Article Fahrenheit Wrote in 1724

Published: 2021-09-12 15:45:09
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According to an article Fahrenheit wrote in 1724, he based his scale on three reference points of temperature. In his initial scale (which is not the final Fahrenheit scale), the zero point is determined by placing the thermometer in brine: he used a mixture of ice, water, and ammonium chloride, a salt. This is a frigorific mixture which stabilizes its temperature automatically: that stable temperature was defined as 0 oF (-17.78 oC). A mixture of ice and water also stabilizes, either freezing or melting at 32 oF. The second point, 100 degrees, was the horse body temperature, said at the time to be more stable than that of a human. The third point, 96 degrees, was approximately the human body temperature, then called "blood-heat".

According to a letter Fahrenheit wrote to his friend Herman Boerhaave, his scale was built on the work of Ole Rømer, whom he had met earlier. In Rømer's scale, brine freezes at 0 degrees, ice melts at 7.5 degrees, body temperature is 22.5, and water boils at 60 degrees. Fahrenheit multiplied each value by four in order to eliminate fractions and increase the granularity of the scale. He then re-calibrated his scale using the melting point of ice and normal human body temperature (which were at 30 and 90 degrees); he adjusted the scale so that the melting point of ice would be 32 degrees and body temperature 96 degrees, so that 64 intervals would separate the two, allowing him to mark degree lines on his instruments by simply bisecting the interval six times (since 64 is 2 to the sixth power).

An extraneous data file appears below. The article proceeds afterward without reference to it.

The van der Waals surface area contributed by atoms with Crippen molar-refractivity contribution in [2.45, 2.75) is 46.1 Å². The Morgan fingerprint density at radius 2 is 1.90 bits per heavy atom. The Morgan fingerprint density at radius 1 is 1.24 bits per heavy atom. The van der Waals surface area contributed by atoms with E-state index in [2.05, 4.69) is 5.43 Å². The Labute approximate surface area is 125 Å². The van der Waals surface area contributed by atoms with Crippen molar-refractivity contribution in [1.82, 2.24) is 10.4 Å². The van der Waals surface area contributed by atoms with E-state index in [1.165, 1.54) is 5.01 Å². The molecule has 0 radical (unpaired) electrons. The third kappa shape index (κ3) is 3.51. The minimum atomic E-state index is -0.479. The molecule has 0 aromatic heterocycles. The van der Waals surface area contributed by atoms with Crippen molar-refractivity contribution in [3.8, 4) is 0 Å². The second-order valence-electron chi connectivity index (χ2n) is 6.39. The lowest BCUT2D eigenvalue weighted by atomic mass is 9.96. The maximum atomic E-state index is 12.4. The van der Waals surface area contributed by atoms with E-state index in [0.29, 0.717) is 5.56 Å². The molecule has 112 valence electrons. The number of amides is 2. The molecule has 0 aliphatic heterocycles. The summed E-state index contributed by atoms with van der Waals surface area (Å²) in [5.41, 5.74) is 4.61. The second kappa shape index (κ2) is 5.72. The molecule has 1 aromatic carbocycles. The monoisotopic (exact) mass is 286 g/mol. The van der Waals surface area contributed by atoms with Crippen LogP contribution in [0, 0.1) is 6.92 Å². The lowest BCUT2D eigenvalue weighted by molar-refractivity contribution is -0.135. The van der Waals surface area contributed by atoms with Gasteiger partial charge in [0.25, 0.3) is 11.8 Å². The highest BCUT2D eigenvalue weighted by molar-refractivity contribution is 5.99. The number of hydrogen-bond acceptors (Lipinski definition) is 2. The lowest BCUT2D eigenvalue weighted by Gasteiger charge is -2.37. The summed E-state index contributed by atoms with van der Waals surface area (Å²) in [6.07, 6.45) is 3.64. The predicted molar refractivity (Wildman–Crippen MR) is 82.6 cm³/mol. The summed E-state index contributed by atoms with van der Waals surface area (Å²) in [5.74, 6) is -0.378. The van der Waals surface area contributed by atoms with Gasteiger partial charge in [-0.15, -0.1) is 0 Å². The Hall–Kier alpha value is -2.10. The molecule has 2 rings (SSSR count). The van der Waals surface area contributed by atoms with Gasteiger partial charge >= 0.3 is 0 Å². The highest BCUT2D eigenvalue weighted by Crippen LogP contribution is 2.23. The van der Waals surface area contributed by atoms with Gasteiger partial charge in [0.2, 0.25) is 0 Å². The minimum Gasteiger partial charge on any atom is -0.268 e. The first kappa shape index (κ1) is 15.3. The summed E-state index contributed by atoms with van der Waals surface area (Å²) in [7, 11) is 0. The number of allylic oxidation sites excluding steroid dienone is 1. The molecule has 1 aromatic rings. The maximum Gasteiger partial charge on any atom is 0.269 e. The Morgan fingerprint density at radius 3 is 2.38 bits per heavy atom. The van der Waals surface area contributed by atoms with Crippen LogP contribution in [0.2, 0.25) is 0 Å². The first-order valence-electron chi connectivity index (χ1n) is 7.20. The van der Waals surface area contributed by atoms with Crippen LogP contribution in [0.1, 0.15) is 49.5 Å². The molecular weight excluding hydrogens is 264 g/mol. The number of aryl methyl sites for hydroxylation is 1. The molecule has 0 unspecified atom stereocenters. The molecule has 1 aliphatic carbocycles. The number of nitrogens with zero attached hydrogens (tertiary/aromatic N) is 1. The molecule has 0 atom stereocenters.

Fahrenheit observed, somewhat incorrectly, that water boils at about 212 degrees using this scale. Later, other scientists decided to redefine the degree slightly to make the freezing point exactly 32oF, and the boiling point exactly 212oF or 180 degrees higher. It is for this reason that normal human body temperature is approximately 98o (oral temperature) on the revised scale (whereas it was 90o on Fahrenheit's multiplication of Rømer, and 96o on his original scale).

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